To Get the ProRes Codecs use the following link.
The link you gave John is only for the player. If you want to get the Codecs for encoding (mac only unfortunately) you can go here
Ok, the link above no longer works, thanks apple. Try this one instead (assuming your mac supports metal).
So i guess the old ones vanishing would be classic apple 'erase the past', screw anyone that doesn't have the latest machines and latest os versions.
I have had the chance to test ProRes, ProRes 422 (HQ), ProRes 444 and high quality h.264 in a movie theatre, and given that all my files are computer generated, it was obvious that ProRes 4444 gave the best results (all the files were of the same movie).
But those ProRes 4444 were also the largest files.
That is the Codec I use to create all my work.
So here's a question we were recently asked:
Running SA 5.01 on older iMac running High Sierra all my Pro QT codec are available in SA. But on my newer iMac running Mojave only a simpler set of codec are there (Animation, JPEG, H 264, some DV’s, etc…only 10 or so).
Which quicktime compression codecs are in the list of available codecs to choose from in Studio Artist's Movie Codec Settings is a function of which quicktime codecs are installed on your computer. Studio Artist doesn't add any codecs to your computer when you instal Studio Artist. In fact, we don't add anything anywhere on your computer except in the Studio Artist folder when you instal Studio Artist on a mac.
Other programs, such as Final Cut, Premiere, iMovie, After Effects, might add additional codecs to whatever bas stock setup apple provides in a given version of osx. And that stock set could be different depending on which version of osx we are talking about.
Here is a web article that discusses dealing with codecs on modern macs. Here are some key points it covers:
Traditionally, all the codecs on a Mac were stored in one folder,
/Library/QuickTime. If you’ve got an older Mac OS X install and look in that folder, you’ll probably find all sorts of detritus from codecs of the past – DiVX.component, Perian.component, etc. These components are part of the old “QuickTime 7” framework. If you’re working in Final Cut Pro 7 or another older app, these are the only codecs that matter. This is also the only type of codec that can be developed by third parties.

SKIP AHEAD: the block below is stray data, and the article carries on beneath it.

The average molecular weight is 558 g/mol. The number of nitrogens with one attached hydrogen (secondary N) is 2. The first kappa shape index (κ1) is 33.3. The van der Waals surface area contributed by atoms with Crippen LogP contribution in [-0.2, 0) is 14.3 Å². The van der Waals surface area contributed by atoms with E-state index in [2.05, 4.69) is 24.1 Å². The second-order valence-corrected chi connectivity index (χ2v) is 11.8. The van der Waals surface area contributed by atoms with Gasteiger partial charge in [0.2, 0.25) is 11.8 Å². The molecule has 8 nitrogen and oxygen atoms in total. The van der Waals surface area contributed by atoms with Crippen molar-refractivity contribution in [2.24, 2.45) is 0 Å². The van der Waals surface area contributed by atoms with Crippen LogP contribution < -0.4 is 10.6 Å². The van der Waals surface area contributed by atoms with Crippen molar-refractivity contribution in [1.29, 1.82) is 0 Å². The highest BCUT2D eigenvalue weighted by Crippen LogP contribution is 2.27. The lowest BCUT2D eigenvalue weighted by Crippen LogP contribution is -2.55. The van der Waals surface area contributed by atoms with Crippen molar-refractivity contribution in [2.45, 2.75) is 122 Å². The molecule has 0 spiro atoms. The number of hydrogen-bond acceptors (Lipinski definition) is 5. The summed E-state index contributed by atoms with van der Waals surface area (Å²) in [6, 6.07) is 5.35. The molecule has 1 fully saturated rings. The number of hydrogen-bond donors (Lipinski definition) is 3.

Starting with Mac OS X 10.6 (“Snow Leopard”) Apple introduced a new set of media technologies – AVFoundation, CoreMediaIO, and others. These modern media frameworks don’t use the older components, and instead introduced a separate set of video codecs. You’ll find these in
/System/Library/Video (And often in subfolders from there).
Apple hasn’t opened this technology up to third parties, so only Apple can create these types of codecs. Macs come with some codecs preinstalled (like Apple ProRes) but others are only available as part of the Apple “Pro” apps like Final Cut Pro X. The most important of these, in terms of working with video on a Mac, is probably the AVC Intra codec, since AVC Intra is used by many modern cameras (like many XAVC cameras).
A few points.
1: If you need codecs that FinalCut installs and don't want to buy Final Cut, you can get them by installing a Final Cut Pro X trial.
2: In the question that started this discussion, the user has 2 different macs that have different sets of installed codecs. You could manually copy the ones you need over to the other mac, making sure to put them in the appropriate location on the second machine ( /Library/QuickTime ).
3: Does Apple still support QuickTime?
Thanks! Tho I had already downloaded the Pro codecs on both machines... it apparently took copying the codecs to the folder you described to solve it. And, of course, I had to relaunch SA for them to appear.